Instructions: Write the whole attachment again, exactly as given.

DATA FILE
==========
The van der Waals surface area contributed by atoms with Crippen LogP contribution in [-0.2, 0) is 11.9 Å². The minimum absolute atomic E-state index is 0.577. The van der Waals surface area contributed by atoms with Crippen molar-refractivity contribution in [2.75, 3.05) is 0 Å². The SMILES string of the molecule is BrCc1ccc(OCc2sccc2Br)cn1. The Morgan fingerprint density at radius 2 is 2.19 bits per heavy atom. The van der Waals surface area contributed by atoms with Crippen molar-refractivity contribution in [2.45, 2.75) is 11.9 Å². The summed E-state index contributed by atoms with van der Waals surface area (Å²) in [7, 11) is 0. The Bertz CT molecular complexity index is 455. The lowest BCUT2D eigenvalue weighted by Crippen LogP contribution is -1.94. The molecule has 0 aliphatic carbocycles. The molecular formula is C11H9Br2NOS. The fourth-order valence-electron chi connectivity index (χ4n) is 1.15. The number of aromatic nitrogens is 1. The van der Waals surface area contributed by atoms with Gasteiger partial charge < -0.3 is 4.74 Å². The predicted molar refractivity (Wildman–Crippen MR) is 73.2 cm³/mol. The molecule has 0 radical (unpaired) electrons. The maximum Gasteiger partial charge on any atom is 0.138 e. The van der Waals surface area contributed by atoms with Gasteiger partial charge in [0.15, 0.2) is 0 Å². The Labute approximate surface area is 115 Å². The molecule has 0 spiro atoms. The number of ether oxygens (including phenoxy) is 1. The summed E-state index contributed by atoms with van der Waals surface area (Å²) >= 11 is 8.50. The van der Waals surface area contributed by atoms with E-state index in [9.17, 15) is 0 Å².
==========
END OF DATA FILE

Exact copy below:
The van der Waals surface area contributed by atoms with Crippen LogP contribution in [-0.2, 0) is 11.9 Å². The minimum absolute atomic E-state index is 0.577. The van der Waals surface area contributed by atoms with Crippen molar-refractivity contribution in [2.75, 3.05) is 0 Å². The SMILES string of the molecule is BrCc1ccc(OCc2sccc2Br)cn1. The Morgan fingerprint density at radius 2 is 2.19 bits per heavy atom. The van der Waals surface area contributed by atoms with Crippen molar-refractivity contribution in [2.45, 2.75) is 11.9 Å². The summed E-state index contributed by atoms with van der Waals surface area (Å²) in [7, 11) is 0. The Bertz CT molecular complexity index is 455. The lowest BCUT2D eigenvalue weighted by Crippen LogP contribution is -1.94. The molecule has 0 aliphatic carbocycles. The molecular formula is C11H9Br2NOS. The fourth-order valence-electron chi connectivity index (χ4n) is 1.15. The number of aromatic nitrogens is 1. The van der Waals surface area contributed by atoms with Gasteiger partial charge < -0.3 is 4.74 Å². The predicted molar refractivity (Wildman–Crippen MR) is 73.2 cm³/mol. The molecule has 0 radical (unpaired) electrons. The maximum Gasteiger partial charge on any atom is 0.138 e. The van der Waals surface area contributed by atoms with Gasteiger partial charge in [0.15, 0.2) is 0 Å². The Labute approximate surface area is 115 Å². The molecule has 0 spiro atoms. The number of ether oxygens (including phenoxy) is 1. The summed E-state index contributed by atoms with van der Waals surface area (Å²) >= 11 is 8.50. The van der Waals surface area contributed by atoms with E-state index in [9.17, 15) is 0 Å².